Metabolic disorders and liver disease
Philipp Kaldis’ group
Many diseases that are caused by or associated with metabolic alterations are common today. Non-alcoholic fatty liver disease (NAFLD) and diabetes are examples of such diseases. Understanding changes in metabolism related to the development of diseases can help us identify new drug targets and therapeutic avenues. Metabolism can be studied on the levels of genes, proteins (enzymes), and metabolites. We are mostly interested in metabolites as a readout of enzyme activity.
Studying metabolism in a single organ is always important. However, by also understanding the interaction between organs and systems, we believe that we are more likely to identify the underlying mechanisms of metabolic changes. Our group therefore studies several factors in order to understand the molecular mechanisms of disease development.
- To determine metabolic remodelling in NAFLD and diabetes using metabolomics, lipidomics, and transcriptomics in both mouse models and patient samples.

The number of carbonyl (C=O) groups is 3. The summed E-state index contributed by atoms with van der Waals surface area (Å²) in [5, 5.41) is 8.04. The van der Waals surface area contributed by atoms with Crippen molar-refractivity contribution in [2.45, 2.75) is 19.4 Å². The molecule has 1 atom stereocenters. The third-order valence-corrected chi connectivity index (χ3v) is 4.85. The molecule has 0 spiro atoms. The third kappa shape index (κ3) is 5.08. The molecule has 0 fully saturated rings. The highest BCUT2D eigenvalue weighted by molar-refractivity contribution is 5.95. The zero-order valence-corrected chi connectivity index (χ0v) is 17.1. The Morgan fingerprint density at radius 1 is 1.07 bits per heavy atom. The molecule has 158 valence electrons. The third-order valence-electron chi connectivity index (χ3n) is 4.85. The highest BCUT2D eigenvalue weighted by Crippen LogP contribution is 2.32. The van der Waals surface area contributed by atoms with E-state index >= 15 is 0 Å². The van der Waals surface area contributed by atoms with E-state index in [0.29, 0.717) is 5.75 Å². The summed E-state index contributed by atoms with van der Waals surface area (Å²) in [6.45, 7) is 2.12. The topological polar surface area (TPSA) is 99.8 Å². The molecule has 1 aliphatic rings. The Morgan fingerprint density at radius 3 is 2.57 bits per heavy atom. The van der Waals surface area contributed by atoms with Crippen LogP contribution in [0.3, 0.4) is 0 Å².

- To investigate the molecular mechanisms that underlie metabolic remodelling, mostly in mouse and cell models.
- To determine metabolites that drive the development of human hepatocellular carcinoma (HCC).
Our projects contribute to the knowledge of how human metabolic diseases develop. This knowledge can then in turn be used to prevent such unwanted diseases. Ultimately, we seek to help patients in the clinic by identifying new drug targets, pathways, and therapeutic approaches.
Link to a list of research output by the group in Lund University’s research portal
Link to a list of team members in Lund University's research portal
Current major grants
- Medicine and health grant from the Swedish Research Council 2022-2025
- Project grant from the Swedish Cancer Society (Cancerfonden) 2022-2025
Professor of metabolic disorders and liver disease
+46 737 76 81 01
+46 737 76 81 01
philipp [dot] kaldis [at] med [dot] lu [dot] se
Philipp Kaldis’ profile in Lund University’s research portal
EXODIAB: Excellence of Diabetes Research in Sweden
Link to EXODIAB’s page in Lund University’s research portal
LUCC: Lund University Cancer Centre